The big ?: How much longer can deeply corrupt Gulf Monarchies last beset by ISIS, AQ, Gen Sulieman?
TRANSLATED today by our http://www.mideastwire.com
On December 10, the Qatari-owned Al-Quds al-Arabi daily carried the following lead editorial: “The 35th Gulf summit that was held in Doha yesterday resembles a meeting between six shipmasters, trying to determine the direction the ship should take in a highly troubled sea… And as it was said by the Prince of Qatar during the inauguration of the summit: “In light of the challenges and threats surrounding us from all sides, we should not be preoccupied by sideline disputes over details.” The Gulf Cooperation Council states are facing three main challenges: The American-Iranian negotiations over the nuclear file and beyond it, which will have direct repercussions on the region and particularly on the Gulf States; the greater challenge represented by terrorism and the expansion of the threat of the Islamic State organization; and the crises sweeping the neighboring states, namely Yemen.
“But the main predicament facing the Arab Gulf leaders who met yesterday is probably the adoption of one compass and one approach to face these challenges, a thing which appeared to be very difficult following the eruption of the Arab revolutions that led to fierce polarization inside the Gulf house… Now, after the recent reconciliation, the return of the Gulf ambassadors to the Qatari capital and the fulfillment of the quorum during the Gulf summit, the question is: Can the Gulf Cooperation Council resolve the predicaments surrounding this polarization that has cast its shadows over the military and political decisions, especially those related to Egypt among other Arab countries? Hopefully, the crisis that erupted between Gulf States will take a more rational turn with the rise of the threat of the Islamic State organization in Iraq and Syria and the formation of an undeclared objective alliance between the American administration and Iran to face that threat.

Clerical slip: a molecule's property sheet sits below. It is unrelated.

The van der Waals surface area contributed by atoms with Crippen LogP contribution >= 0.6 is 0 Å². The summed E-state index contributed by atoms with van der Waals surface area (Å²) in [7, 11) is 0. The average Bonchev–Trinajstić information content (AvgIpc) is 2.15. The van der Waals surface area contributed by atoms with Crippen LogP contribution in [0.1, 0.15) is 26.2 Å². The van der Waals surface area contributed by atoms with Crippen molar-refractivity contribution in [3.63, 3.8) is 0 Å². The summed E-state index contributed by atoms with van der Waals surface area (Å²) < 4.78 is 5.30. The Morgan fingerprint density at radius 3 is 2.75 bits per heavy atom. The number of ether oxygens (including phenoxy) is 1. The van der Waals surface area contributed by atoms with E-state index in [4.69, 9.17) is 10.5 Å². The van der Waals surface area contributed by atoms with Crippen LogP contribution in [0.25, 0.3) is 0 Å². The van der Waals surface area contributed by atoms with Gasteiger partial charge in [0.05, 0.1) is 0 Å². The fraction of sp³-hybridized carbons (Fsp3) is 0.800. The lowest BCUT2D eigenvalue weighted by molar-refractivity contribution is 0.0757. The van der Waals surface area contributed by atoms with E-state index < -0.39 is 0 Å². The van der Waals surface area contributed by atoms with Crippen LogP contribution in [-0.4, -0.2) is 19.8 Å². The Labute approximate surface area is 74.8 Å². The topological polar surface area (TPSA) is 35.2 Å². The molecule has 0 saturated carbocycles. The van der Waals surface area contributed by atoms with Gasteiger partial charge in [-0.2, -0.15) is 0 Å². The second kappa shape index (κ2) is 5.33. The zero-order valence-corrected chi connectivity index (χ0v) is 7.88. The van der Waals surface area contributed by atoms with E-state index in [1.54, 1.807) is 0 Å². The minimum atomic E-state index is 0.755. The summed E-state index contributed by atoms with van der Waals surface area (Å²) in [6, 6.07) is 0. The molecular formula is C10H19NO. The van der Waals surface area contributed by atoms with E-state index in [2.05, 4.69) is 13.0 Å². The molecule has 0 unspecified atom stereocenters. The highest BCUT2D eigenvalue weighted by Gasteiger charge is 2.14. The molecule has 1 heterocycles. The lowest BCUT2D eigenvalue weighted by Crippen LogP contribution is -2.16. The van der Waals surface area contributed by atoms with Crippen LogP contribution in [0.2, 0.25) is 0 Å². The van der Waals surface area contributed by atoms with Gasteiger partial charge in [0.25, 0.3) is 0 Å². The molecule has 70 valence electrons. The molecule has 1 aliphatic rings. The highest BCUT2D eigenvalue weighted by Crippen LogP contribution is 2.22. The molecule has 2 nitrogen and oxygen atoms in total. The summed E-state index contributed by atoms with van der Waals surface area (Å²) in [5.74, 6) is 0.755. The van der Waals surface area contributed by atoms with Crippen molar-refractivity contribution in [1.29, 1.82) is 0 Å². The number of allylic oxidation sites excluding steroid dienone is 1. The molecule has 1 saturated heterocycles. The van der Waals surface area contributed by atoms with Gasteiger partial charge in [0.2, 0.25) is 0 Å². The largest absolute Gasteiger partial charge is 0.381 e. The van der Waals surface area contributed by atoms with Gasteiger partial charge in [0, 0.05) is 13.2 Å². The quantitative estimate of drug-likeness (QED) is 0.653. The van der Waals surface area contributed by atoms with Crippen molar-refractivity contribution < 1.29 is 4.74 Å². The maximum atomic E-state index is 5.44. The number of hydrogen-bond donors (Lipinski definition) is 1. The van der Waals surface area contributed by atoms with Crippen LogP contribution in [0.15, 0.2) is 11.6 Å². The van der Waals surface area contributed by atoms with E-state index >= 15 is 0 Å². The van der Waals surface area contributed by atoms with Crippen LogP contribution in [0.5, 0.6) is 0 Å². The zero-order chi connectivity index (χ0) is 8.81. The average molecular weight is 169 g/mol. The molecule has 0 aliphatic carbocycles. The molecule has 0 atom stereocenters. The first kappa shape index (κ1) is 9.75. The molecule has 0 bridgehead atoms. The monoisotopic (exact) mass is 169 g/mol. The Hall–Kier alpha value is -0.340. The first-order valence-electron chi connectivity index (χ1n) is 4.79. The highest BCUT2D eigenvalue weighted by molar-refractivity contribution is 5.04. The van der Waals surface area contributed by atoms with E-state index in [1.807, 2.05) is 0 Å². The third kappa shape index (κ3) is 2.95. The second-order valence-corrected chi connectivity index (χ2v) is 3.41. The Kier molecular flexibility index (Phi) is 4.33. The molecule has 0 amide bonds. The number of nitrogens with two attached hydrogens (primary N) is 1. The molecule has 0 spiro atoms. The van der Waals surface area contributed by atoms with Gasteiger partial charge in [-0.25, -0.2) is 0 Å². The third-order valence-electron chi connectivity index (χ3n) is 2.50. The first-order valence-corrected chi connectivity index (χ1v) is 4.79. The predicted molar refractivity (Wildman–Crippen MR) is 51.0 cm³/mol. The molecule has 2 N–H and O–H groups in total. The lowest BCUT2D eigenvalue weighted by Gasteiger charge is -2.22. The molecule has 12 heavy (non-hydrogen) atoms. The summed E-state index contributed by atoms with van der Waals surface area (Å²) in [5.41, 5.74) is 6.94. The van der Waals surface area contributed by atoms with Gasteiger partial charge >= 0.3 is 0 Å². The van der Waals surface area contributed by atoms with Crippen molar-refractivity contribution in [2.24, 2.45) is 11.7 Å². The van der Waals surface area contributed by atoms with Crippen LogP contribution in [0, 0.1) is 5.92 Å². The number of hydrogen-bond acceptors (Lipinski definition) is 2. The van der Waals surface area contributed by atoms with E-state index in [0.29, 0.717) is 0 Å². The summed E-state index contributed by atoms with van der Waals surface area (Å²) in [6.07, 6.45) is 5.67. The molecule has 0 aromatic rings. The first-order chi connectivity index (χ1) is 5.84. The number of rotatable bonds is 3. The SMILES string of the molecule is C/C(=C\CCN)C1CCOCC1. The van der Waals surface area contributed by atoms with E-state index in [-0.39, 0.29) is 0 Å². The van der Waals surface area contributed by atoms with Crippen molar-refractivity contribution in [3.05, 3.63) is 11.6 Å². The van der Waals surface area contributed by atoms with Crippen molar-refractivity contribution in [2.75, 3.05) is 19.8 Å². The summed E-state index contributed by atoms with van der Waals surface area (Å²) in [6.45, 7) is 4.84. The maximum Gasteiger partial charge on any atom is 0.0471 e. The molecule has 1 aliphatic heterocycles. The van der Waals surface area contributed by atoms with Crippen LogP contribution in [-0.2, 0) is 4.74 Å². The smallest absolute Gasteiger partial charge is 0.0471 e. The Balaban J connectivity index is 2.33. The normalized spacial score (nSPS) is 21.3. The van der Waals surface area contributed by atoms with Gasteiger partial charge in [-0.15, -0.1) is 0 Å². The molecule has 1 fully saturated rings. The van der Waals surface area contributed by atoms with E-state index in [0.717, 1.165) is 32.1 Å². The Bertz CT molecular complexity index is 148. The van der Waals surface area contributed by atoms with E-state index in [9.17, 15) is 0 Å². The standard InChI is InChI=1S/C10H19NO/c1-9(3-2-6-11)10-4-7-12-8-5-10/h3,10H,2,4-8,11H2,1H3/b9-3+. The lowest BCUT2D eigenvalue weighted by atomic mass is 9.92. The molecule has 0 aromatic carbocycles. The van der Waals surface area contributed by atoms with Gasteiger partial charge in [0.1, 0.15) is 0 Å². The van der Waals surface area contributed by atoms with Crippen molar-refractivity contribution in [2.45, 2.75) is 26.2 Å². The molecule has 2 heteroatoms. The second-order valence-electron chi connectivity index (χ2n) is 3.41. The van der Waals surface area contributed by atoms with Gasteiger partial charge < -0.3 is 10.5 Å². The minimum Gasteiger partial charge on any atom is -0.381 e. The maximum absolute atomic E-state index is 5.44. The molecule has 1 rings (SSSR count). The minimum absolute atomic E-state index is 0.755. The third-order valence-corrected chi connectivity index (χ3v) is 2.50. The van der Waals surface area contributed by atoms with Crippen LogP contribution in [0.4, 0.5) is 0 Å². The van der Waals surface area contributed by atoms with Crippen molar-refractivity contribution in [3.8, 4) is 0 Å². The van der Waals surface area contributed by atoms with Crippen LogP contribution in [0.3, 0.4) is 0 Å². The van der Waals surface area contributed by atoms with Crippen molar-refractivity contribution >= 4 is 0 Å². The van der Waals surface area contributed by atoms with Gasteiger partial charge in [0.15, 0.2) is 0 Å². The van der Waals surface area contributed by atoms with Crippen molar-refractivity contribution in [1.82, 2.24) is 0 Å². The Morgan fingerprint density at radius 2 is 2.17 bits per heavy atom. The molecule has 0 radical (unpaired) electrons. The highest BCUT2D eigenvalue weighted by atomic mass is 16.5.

“These two developments have fueled the risks facing the Gulf States from two directions. But in addition to the dual threat represented by Al-Qa’idah and the Islamic State – along with the various sides operating under their wing – there is the Iranian threat, which features – under the banners of General Qassem Soleimani – an expansion by the Houthis in Yemen, a direct command over the battles of the Revolutionary Guard and the militias loyal to Tehran in Iraq, violent participation in the known bloody fronts in Syria and the deterioration of the situation in Lebanon, Bahrain and the Eastern regions in Saudi Arabia. On the day the Gulf leaders met, reports emerged about an attack that led to the death of a Bahraini citizen in a Shi’i villages west of the capital Manama, preceded by news about the death of a Jordanian policemen. The security authorities said both operations were “terrorist ones.”
“Moreover, on that same day, an Emirati court sentenced to death fifteen men accused of belonging to An-Nusra Front and Ahrar ash-Sham (both of which are operating in Syria)…, while the authorities arrested a few days ago an Emirati woman who carried out two terrorist operations. This coincided with stringent judicial sentences issued in Saudi Arabia against 135 people on similar charges. All these facts show that the security solutions alone cannot constitute a real roadmap capable of overcoming the major challenges facing the Gulf. Without a real reassessment of the policies that led to this major breach in the Gulf boat, Gulf-Arab reconciliation will not be fruitful and the Gulf ship will not reach a safe port.”